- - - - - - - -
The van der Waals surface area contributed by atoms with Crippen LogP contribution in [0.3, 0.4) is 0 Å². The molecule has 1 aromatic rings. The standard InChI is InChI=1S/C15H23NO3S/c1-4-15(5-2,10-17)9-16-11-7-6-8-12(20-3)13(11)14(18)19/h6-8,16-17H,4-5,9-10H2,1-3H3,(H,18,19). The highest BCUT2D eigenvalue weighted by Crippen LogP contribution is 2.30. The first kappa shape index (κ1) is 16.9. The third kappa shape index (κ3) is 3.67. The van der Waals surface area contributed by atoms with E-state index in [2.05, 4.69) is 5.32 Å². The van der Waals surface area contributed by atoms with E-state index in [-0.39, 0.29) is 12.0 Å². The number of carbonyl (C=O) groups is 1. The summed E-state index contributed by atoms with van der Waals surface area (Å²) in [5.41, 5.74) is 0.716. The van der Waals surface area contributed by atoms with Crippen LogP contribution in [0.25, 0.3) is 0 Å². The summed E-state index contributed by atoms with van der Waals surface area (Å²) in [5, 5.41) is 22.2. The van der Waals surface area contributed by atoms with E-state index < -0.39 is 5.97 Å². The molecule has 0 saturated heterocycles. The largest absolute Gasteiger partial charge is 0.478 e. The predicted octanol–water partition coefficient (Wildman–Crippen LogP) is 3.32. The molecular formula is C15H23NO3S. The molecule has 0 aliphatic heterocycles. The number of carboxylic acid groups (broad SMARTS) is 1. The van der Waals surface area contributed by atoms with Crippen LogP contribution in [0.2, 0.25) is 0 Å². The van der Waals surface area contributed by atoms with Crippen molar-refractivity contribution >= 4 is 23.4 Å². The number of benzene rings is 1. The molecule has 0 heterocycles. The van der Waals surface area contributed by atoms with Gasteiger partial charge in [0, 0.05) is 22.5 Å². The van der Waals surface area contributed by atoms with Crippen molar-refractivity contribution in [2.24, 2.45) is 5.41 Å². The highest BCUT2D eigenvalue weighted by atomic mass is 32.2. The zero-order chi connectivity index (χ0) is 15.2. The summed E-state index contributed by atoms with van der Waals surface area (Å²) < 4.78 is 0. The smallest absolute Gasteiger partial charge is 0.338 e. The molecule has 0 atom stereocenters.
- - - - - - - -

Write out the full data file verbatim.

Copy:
The van der Waals surface area contributed by atoms with Crippen LogP contribution in [0.3, 0.4) is 0 Å². The molecule has 1 aromatic rings. The standard InChI is InChI=1S/C15H23NO3S/c1-4-15(5-2,10-17)9-16-11-7-6-8-12(20-3)13(11)14(18)19/h6-8,16-17H,4-5,9-10H2,1-3H3,(H,18,19). The highest BCUT2D eigenvalue weighted by Crippen LogP contribution is 2.30. The first kappa shape index (κ1) is 16.9. The third kappa shape index (κ3) is 3.67. The van der Waals surface area contributed by atoms with E-state index in [2.05, 4.69) is 5.32 Å². The van der Waals surface area contributed by atoms with E-state index in [-0.39, 0.29) is 12.0 Å². The number of carbonyl (C=O) groups is 1. The summed E-state index contributed by atoms with van der Waals surface area (Å²) in [5.41, 5.74) is 0.716. The van der Waals surface area contributed by atoms with Crippen LogP contribution in [0.25, 0.3) is 0 Å². The summed E-state index contributed by atoms with van der Waals surface area (Å²) in [5, 5.41) is 22.2. The van der Waals surface area contributed by atoms with E-state index < -0.39 is 5.97 Å². The molecule has 0 saturated heterocycles. The largest absolute Gasteiger partial charge is 0.478 e. The predicted octanol–water partition coefficient (Wildman–Crippen LogP) is 3.32. The molecular formula is C15H23NO3S. The molecule has 0 aliphatic heterocycles. The number of carboxylic acid groups (broad SMARTS) is 1. The van der Waals surface area contributed by atoms with Crippen LogP contribution in [0.2, 0.25) is 0 Å². The van der Waals surface area contributed by atoms with Crippen molar-refractivity contribution >= 4 is 23.4 Å². The number of benzene rings is 1. The molecule has 0 heterocycles. The van der Waals surface area contributed by atoms with Gasteiger partial charge in [0, 0.05) is 22.5 Å². The van der Waals surface area contributed by atoms with Crippen molar-refractivity contribution in [2.24, 2.45) is 5.41 Å². The highest BCUT2D eigenvalue weighted by atomic mass is 32.2. The zero-order chi connectivity index (χ0) is 15.2. The summed E-state index contributed by atoms with van der Waals surface area (Å²) < 4.78 is 0. The smallest absolute Gasteiger partial charge is 0.338 e. The molecule has 0 atom stereocenters.